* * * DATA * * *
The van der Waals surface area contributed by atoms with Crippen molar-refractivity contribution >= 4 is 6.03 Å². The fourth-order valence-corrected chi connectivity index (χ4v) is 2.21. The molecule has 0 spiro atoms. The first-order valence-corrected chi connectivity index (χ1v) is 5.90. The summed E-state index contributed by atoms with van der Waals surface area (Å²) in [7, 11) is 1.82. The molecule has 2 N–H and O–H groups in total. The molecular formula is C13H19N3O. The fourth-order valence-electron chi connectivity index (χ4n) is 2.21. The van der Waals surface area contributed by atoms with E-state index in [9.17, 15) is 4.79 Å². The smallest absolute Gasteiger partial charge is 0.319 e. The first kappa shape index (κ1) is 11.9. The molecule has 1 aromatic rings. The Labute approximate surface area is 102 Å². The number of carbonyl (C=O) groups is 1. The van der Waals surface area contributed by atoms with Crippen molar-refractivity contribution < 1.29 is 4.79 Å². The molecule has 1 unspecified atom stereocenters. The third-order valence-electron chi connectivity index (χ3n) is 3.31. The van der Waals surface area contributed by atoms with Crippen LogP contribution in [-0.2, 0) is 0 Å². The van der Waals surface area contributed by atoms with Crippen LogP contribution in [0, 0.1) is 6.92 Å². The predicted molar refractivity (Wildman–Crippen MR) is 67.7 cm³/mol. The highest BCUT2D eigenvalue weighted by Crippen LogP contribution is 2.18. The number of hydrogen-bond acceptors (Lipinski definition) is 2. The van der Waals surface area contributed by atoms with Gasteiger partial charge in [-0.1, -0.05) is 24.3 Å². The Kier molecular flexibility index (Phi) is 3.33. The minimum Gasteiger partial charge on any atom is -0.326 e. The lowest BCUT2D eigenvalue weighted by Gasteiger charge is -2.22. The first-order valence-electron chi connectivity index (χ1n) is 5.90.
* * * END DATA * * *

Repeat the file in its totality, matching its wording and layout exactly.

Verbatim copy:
The van der Waals surface area contributed by atoms with Crippen molar-refractivity contribution >= 4 is 6.03 Å². The fourth-order valence-corrected chi connectivity index (χ4v) is 2.21. The molecule has 0 spiro atoms. The first-order valence-corrected chi connectivity index (χ1v) is 5.90. The summed E-state index contributed by atoms with van der Waals surface area (Å²) in [7, 11) is 1.82. The molecule has 2 N–H and O–H groups in total. The molecular formula is C13H19N3O. The fourth-order valence-electron chi connectivity index (χ4n) is 2.21. The van der Waals surface area contributed by atoms with E-state index in [9.17, 15) is 4.79 Å². The smallest absolute Gasteiger partial charge is 0.319 e. The first kappa shape index (κ1) is 11.9. The molecule has 1 aromatic rings. The Labute approximate surface area is 102 Å². The number of carbonyl (C=O) groups is 1. The van der Waals surface area contributed by atoms with Crippen molar-refractivity contribution < 1.29 is 4.79 Å². The molecule has 1 unspecified atom stereocenters. The third-order valence-electron chi connectivity index (χ3n) is 3.31. The van der Waals surface area contributed by atoms with Crippen LogP contribution in [-0.2, 0) is 0 Å². The van der Waals surface area contributed by atoms with Crippen LogP contribution in [0, 0.1) is 6.92 Å². The predicted molar refractivity (Wildman–Crippen MR) is 67.7 cm³/mol. The highest BCUT2D eigenvalue weighted by Crippen LogP contribution is 2.18. The number of hydrogen-bond acceptors (Lipinski definition) is 2. The van der Waals surface area contributed by atoms with Gasteiger partial charge in [-0.1, -0.05) is 24.3 Å². The Kier molecular flexibility index (Phi) is 3.33. The minimum Gasteiger partial charge on any atom is -0.326 e. The lowest BCUT2D eigenvalue weighted by Gasteiger charge is -2.22. The first-order valence-electron chi connectivity index (χ1n) is 5.90.